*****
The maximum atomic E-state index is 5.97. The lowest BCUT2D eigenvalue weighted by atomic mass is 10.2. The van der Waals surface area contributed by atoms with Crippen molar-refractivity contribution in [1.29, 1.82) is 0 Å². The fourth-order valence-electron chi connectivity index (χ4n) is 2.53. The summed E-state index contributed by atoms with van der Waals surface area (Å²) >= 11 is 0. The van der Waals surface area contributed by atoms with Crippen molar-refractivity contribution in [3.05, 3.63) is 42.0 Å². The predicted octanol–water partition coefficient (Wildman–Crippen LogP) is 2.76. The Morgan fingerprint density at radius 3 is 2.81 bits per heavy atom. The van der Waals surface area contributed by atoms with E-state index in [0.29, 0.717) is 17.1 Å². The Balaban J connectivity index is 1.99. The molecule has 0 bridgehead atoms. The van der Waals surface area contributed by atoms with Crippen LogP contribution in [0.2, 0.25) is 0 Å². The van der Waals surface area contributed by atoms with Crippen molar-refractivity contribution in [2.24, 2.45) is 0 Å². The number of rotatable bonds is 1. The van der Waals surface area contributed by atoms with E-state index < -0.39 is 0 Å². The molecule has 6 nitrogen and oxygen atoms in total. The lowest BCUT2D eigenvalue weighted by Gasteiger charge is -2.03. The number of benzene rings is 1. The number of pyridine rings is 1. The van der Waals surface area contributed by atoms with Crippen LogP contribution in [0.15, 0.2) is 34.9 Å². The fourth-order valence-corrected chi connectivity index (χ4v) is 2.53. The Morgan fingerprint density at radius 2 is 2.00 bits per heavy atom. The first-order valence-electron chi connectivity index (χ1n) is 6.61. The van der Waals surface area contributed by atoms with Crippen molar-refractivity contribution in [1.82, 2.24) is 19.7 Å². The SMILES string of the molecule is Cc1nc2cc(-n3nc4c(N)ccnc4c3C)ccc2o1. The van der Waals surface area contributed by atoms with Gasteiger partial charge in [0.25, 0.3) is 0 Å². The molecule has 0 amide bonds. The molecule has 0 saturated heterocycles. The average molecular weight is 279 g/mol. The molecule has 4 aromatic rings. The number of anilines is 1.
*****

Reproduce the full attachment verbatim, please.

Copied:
The maximum atomic E-state index is 5.97. The lowest BCUT2D eigenvalue weighted by atomic mass is 10.2. The van der Waals surface area contributed by atoms with Crippen molar-refractivity contribution in [1.29, 1.82) is 0 Å². The fourth-order valence-electron chi connectivity index (χ4n) is 2.53. The summed E-state index contributed by atoms with van der Waals surface area (Å²) >= 11 is 0. The van der Waals surface area contributed by atoms with Crippen molar-refractivity contribution in [3.05, 3.63) is 42.0 Å². The predicted octanol–water partition coefficient (Wildman–Crippen LogP) is 2.76. The Morgan fingerprint density at radius 3 is 2.81 bits per heavy atom. The van der Waals surface area contributed by atoms with E-state index in [0.29, 0.717) is 17.1 Å². The Balaban J connectivity index is 1.99. The molecule has 0 bridgehead atoms. The van der Waals surface area contributed by atoms with Crippen LogP contribution in [0.2, 0.25) is 0 Å². The van der Waals surface area contributed by atoms with Crippen molar-refractivity contribution in [2.24, 2.45) is 0 Å². The number of rotatable bonds is 1. The van der Waals surface area contributed by atoms with E-state index < -0.39 is 0 Å². The molecule has 6 nitrogen and oxygen atoms in total. The lowest BCUT2D eigenvalue weighted by Gasteiger charge is -2.03. The number of benzene rings is 1. The number of pyridine rings is 1. The van der Waals surface area contributed by atoms with Crippen LogP contribution in [0.15, 0.2) is 34.9 Å². The fourth-order valence-corrected chi connectivity index (χ4v) is 2.53. The Morgan fingerprint density at radius 2 is 2.00 bits per heavy atom. The first-order valence-electron chi connectivity index (χ1n) is 6.61. The van der Waals surface area contributed by atoms with Crippen molar-refractivity contribution in [1.82, 2.24) is 19.7 Å². The SMILES string of the molecule is Cc1nc2cc(-n3nc4c(N)ccnc4c3C)ccc2o1. The van der Waals surface area contributed by atoms with Gasteiger partial charge in [0.25, 0.3) is 0 Å². The molecule has 0 amide bonds. The molecule has 0 saturated heterocycles. The average molecular weight is 279 g/mol. The molecule has 4 aromatic rings. The number of anilines is 1.